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How many innocents must die?

Following the inquiry into the death of Victoria Climbie in 2000, our nationwide systems of education and social care for children and young people were fundamentally changed.

Out went education authorities and social services and in came children's services authorities. Out went area child protection committees and in came safeguarding children boards. In came children's trusts, common assessment frameworks and integrated services. And "every child matters" became the credo on the lips of all involved in education.

How many billions of pounds did this reconstruction, reconfiguration, reorganisation and restructuring cost?

We have reshuffled the deck chairs, but as a headteacher of almost 20 years, I wonder whether we have really made it safer for the most at-risk children in our society.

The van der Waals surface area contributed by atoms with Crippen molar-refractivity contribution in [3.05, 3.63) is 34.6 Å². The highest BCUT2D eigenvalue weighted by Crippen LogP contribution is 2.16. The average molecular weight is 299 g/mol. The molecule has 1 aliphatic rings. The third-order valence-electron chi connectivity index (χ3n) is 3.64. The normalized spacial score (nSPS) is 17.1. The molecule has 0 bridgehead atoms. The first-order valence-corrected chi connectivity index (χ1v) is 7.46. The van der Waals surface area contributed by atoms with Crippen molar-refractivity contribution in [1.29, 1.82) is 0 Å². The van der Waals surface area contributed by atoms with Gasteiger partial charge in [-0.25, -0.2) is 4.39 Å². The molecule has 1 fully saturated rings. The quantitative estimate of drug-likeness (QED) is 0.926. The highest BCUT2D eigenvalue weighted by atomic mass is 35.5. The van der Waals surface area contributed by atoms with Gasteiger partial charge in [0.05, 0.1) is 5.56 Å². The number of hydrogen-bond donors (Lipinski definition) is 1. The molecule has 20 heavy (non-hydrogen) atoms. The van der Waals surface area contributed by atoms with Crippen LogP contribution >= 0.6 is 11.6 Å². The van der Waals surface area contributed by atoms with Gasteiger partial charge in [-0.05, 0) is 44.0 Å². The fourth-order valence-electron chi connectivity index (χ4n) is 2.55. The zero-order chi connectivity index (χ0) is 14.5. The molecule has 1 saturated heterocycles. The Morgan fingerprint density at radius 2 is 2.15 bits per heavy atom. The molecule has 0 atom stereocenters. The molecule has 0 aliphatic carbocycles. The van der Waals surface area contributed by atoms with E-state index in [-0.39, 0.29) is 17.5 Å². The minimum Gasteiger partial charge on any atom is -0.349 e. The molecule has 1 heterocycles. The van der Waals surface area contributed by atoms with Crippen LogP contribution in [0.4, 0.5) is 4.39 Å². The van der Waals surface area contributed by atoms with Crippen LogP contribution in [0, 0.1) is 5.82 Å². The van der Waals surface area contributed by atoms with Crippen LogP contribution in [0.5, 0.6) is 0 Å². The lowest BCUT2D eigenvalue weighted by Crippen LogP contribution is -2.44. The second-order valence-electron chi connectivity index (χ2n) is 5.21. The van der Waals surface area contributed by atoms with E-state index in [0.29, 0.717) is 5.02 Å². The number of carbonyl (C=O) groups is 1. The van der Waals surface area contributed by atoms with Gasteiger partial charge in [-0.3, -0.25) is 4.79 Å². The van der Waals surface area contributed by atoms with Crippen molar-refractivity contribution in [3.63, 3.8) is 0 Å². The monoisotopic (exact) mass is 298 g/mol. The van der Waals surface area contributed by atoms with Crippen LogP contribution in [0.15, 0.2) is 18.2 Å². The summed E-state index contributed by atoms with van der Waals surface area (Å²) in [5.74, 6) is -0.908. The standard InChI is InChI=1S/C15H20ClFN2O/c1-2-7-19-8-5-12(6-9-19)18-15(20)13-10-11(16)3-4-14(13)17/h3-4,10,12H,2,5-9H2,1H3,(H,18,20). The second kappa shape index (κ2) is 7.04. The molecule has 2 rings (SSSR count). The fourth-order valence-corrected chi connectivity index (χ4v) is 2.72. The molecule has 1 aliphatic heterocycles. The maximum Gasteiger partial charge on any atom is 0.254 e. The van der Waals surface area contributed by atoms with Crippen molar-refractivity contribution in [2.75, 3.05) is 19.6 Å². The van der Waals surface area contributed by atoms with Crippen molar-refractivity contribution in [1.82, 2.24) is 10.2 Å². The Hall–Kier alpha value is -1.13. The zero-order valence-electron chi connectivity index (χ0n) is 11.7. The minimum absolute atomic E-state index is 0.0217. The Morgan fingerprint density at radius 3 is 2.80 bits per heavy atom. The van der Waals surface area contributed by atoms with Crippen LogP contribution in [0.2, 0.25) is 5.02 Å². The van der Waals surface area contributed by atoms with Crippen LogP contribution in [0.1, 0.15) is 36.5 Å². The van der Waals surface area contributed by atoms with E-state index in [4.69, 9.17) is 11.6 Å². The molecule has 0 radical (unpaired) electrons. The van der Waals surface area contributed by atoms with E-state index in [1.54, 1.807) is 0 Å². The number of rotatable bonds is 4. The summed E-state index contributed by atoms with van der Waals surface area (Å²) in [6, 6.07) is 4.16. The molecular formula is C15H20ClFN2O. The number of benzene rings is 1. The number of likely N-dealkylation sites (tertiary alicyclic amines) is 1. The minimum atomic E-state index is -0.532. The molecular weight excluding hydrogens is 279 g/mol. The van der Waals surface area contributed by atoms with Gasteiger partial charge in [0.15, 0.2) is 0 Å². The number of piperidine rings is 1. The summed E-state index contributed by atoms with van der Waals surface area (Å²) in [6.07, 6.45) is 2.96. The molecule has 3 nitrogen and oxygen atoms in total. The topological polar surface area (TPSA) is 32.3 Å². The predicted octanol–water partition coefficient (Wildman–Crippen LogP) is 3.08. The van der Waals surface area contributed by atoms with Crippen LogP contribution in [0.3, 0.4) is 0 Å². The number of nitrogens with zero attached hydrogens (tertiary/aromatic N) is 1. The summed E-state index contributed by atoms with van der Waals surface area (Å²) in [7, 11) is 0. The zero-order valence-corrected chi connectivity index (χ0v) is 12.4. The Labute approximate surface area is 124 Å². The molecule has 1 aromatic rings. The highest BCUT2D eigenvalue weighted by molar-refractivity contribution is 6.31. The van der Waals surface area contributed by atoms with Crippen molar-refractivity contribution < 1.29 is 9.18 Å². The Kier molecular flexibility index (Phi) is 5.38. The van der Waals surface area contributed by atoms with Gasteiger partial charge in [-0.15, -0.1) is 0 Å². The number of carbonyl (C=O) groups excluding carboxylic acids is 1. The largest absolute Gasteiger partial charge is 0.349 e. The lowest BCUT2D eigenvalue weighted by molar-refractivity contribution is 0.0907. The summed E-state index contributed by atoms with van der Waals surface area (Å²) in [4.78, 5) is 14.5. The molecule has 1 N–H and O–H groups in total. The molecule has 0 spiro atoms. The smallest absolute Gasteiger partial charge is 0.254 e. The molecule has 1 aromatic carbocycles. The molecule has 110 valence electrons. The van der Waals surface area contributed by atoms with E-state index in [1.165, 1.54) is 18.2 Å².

Certainly, I wish from the bottom of my heart that recent events had proved me wrong.

Now, after the death of Baby P, we face another inquiry. Will it be a case of "Here we go again"? Will we once more reshuffle the bureaucratic processes, or will we at last improve our frontline services?

How many more innocents must die?

Les Turner, Little Singleton, Lancashire.

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